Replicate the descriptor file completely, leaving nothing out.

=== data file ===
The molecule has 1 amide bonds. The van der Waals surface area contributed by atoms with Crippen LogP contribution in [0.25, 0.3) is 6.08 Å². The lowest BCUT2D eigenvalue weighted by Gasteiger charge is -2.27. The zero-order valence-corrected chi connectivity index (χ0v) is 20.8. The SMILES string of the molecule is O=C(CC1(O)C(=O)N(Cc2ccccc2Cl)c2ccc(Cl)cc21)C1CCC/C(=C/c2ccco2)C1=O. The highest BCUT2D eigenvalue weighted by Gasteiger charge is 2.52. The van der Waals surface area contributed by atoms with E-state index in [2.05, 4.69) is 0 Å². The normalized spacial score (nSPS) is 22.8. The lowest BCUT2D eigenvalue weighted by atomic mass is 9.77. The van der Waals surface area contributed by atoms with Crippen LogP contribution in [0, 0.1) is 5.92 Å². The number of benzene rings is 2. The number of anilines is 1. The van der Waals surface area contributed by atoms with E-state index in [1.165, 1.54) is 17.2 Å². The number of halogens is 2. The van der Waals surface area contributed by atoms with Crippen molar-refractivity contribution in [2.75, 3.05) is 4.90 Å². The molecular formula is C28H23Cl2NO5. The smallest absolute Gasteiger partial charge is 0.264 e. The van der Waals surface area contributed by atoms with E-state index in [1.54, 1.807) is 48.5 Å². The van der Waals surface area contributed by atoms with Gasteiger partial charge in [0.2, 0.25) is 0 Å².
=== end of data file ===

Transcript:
The molecule has 1 amide bonds. The van der Waals surface area contributed by atoms with Crippen LogP contribution in [0.25, 0.3) is 6.08 Å². The lowest BCUT2D eigenvalue weighted by Gasteiger charge is -2.27. The zero-order valence-corrected chi connectivity index (χ0v) is 20.8. The SMILES string of the molecule is O=C(CC1(O)C(=O)N(Cc2ccccc2Cl)c2ccc(Cl)cc21)C1CCC/C(=C/c2ccco2)C1=O. The highest BCUT2D eigenvalue weighted by Gasteiger charge is 2.52. The van der Waals surface area contributed by atoms with E-state index in [2.05, 4.69) is 0 Å². The normalized spacial score (nSPS) is 22.8. The lowest BCUT2D eigenvalue weighted by atomic mass is 9.77. The van der Waals surface area contributed by atoms with Crippen LogP contribution in [0, 0.1) is 5.92 Å². The number of benzene rings is 2. The number of anilines is 1. The van der Waals surface area contributed by atoms with E-state index in [1.165, 1.54) is 17.2 Å². The number of halogens is 2. The van der Waals surface area contributed by atoms with Crippen molar-refractivity contribution in [2.75, 3.05) is 4.90 Å². The molecular formula is C28H23Cl2NO5. The smallest absolute Gasteiger partial charge is 0.264 e. The van der Waals surface area contributed by atoms with E-state index in [1.54, 1.807) is 48.5 Å². The van der Waals surface area contributed by atoms with Gasteiger partial charge in [0.2, 0.25) is 0 Å².